The North Tama County Community School District’s Board of Education publishes this notice to inform district patrons of a vacancy on the Board of Education. Pursuant to Iowa Code 279.6, the Board intends to appoint a person within 30 days to fill this vacancy on the Board. Any eligible persons residing within Director District 5 who may be interested in filling this vacancy are asked to contact Superintendent David Hill at 605 Walnut Street, Traer, Iowa 50675. Telephone (319) 478-2265. Potential candidates may be asked to fill out a questionnaire or complete an interview with the board.
Director District 5 includes areas within the city limits of Traer that are south of 2nd Street (Highway 8) and east of Main Street (Highway 63). The Superintendent can provide a map of the director district or answer any questions about specific addresses.
Eligible electors of the North Tama County Community School District have the right to file a petition requiring that this vacancy be filled by special election. Petitions must be received by the board secretary within 14 days after the publication of this notice. For signatory requirements, contact Board Secretary Terrill Karr at 605 Walnut Street, Traer, Iowa 50675. Telephone (319) 478-2265.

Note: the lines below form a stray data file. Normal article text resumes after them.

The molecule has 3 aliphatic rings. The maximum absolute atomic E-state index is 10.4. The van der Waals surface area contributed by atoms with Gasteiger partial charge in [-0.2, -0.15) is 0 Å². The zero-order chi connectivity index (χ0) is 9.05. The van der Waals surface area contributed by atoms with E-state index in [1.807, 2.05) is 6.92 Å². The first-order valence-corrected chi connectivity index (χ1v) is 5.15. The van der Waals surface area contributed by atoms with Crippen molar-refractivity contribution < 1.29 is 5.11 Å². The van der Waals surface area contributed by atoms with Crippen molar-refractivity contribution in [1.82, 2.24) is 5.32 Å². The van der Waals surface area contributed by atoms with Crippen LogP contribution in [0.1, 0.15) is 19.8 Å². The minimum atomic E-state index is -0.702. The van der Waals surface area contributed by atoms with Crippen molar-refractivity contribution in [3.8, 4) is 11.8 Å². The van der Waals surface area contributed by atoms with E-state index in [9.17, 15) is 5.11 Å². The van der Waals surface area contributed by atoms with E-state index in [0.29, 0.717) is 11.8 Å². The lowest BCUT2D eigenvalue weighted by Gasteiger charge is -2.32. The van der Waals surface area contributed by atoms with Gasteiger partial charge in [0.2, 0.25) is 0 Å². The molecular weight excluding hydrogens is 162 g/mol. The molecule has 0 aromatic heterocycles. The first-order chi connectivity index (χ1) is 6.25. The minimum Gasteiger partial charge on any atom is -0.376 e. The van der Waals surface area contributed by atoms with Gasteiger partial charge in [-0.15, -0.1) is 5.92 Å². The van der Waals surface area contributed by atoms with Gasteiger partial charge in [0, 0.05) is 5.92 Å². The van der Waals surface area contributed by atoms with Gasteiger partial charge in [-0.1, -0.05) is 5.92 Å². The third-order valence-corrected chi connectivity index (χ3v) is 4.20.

Sunday, May 20, 2018

North Tama Board Agenda for Monday, May 21, 2018

Monday's school board meeting will begin at 7:00 p.m. in the ICN room.  The agenda is posted at the link below:

Wednesday, January 17, 2018

Taken for a Ride

Superintendent News & Views
Taken for a Ride
By David Hill, North Tama Superintendent

During the 2016-2017 school year, North Tama’s school buses traveled over 48,000 miles on regular daily bus routes and over 16,000 miles on “non-route” transportation such as field trips and activity trips.  An average of 178.4 students were transported on our routes each day, with an annual average cost per transported pupil of $1,210. 
This might sound like a lot of miles and a very high cost per student, because it is.  The North Tama district includes 155 square miles of total land area, and our students are distributed among large area including Traer, Buckingham, Clutier, and Dinsdale, and the rural areas surrounding these small towns.  Many other large rural districts are in a similar situation. My other district (Gladbrook-Reinbeck: 189 square miles) is in a similar situation, spending about $1,261 per transported student last year. 
Compare this to a district like the Marion Independent School district which has a total land area of 3.6 square miles.  That district’s annual average cost per pupil transported last year was $517.57.  In the West Burlington district (land area: 2 square miles), the average per-student cost was $532.86.
Statistically speaking, school buses are the safest way for the district to transport hundreds of students to and from school and on their various activity trips; furthermore, Iowa school districts are required by law to provide free transportation for any elementary student living 2 or more miles from the school and any secondary student living 3 or more miles from the school.